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If you are thinking of putting your assets into a trust, you probably wonder whether a simple or complex trust is right for you. Learn about the differences between each to make an educated decision.

Simple trusts are trusts that don't distribute to charity and don't distribute the principal. They must distribute any earned income from trust assets annually to their beneficiaries. Anything that isn't a simple trust is a complex trust. Simple trusts have larger tax exemptions.

Look at the differences between simple and complex trusts in more detail, as well as tips for deciding which type of trust to create.

office work financeSimple vs. Complex Trusts

Both simple and complex trusts are types of non-grantor trusts. This means that after the grantor creates the trust, they don't have rights to the trust nor any control over it. As a refresher, a trust is a legal entity commonly used to manage assets or as part of estate planning. The grantor creates the trust, putting assets in it. Then, a trustee (or more than one trustee) manages the trust. The trustee is responsible for distributing the assets of the trust.

There are various types of trusts, including:

  • Charitable
  • Asset protection
  • Revocable
  • Irrevocable
  • Special needs
  • Testamentary
  • Spendthrift
  • Etc.

Whether a trust is simple or complex is crucial for tax status. Every trust will fit into one of these two categories. Read on to learn the differences.

Why Do People Create Trusts?

Before getting into the differences between simple and complex trusts, you may want a better idea of why people create trusts in the first place. Maybe you are still debating whether to create one or just want confirmation that you are making the right decision.

Trusts are most commonly used as part of estate planning. A trust can let you:

  • Protect your assets from creditors
  • Manage your estate tax and gift tax liabilities
  • Receive your life insurance policy proceeds
  • Keep certain assets out of the probate process (which is time-consuming and expensive)
  • Give specific assets to the beneficiaries you choose
  • Provide care for a special needs beneficiary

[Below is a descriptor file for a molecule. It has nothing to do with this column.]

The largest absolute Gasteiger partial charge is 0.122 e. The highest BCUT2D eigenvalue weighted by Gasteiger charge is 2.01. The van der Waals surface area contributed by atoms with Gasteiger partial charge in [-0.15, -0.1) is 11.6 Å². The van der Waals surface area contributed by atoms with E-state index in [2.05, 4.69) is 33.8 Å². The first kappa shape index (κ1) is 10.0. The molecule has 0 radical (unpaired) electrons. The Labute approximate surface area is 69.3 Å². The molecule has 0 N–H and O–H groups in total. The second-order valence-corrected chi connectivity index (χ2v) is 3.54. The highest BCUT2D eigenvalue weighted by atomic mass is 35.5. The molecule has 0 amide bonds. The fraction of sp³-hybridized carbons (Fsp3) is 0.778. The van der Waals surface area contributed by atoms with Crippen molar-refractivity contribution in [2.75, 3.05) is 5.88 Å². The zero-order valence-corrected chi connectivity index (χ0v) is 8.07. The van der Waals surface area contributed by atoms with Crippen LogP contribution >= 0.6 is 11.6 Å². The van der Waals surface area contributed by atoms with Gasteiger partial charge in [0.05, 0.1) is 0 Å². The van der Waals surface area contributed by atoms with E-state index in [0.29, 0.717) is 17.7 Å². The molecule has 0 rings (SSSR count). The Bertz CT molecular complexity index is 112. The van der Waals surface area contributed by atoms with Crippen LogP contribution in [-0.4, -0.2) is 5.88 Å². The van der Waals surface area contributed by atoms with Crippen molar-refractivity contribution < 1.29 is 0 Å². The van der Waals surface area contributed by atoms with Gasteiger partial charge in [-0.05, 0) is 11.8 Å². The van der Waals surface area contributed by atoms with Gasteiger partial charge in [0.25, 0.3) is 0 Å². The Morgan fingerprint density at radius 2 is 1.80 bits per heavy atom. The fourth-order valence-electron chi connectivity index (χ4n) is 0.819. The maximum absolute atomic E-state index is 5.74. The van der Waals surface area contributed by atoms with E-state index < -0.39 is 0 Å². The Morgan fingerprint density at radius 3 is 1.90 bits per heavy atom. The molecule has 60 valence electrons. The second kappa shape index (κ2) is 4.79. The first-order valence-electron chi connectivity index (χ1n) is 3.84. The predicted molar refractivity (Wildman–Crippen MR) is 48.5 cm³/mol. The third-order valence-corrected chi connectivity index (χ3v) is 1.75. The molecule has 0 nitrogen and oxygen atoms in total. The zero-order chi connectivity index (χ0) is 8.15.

Keep in mind that some of these benefits only apply to non-grantor trusts, a distinction we'll cover in more detail later.

What Is a Simple Trust?

Because the difference between a simple and complex trust affects your taxes, the IRS defines what is considered a simple trust. There are three main criteria that a simple trust must meet:

  • Not distribute any of the principal
  • Distribute income earned on any of the trust assets annually
  • Not distribute to charities

What Is a Complex Trust?

A complex trust must do one of the following three things:

  • Distribute at least some (possibly all) of the principal assets to the beneficiaries
  • Not distribute all the income to the beneficiaries annually
  • Distribute to charities

You will notice that these directly contradict the three requirements for a simple trust. As such, meeting any of the requirements for a complex trust automatically disqualifies it from being a simple trust. The opposite is also true, and if something is a simple trust, it can't qualify as a complex trust.

Importantly, complex trusts have a few other roles in addition to these. Most importantly, the trustee can't distribute any of the principal unless they have already distributed all the trust's income for the year. Any distributions made must be equitable, with all beneficiaries receiving an equitable amount.

Additionally, ordinary income has to be distributed before dividends. And dividends must be distributed before capital gains. So, the order of distribution must be ordinary income, dividends, capital gains, and finally, the principal.

What Is the Tax Effect of Simple Trust vs. Complex Trust?

As mentioned, the most important difference between simple and complex trusts is how they affect your taxes.

Taxes for Simple Trusts

With a simple trust, the income from the trust is taxable for the beneficiaries, whether or not they withdraw income from it. Simple trusts have to report their income to the IRS. From there, the IRS can take deductions on any distributions to beneficiaries.

The trust also has to pay a capital gains tax on its earnings. There is a $300 exemption.

Taxes for Complex Trusts

As with simple trusts, complex trusts have to file tax returns. A complex trust can take advantage of deductions during its taxable income calculations. The deduction will be the same as the amount of income the trust had to distribute that year. Complex trusts have an exemption of $100.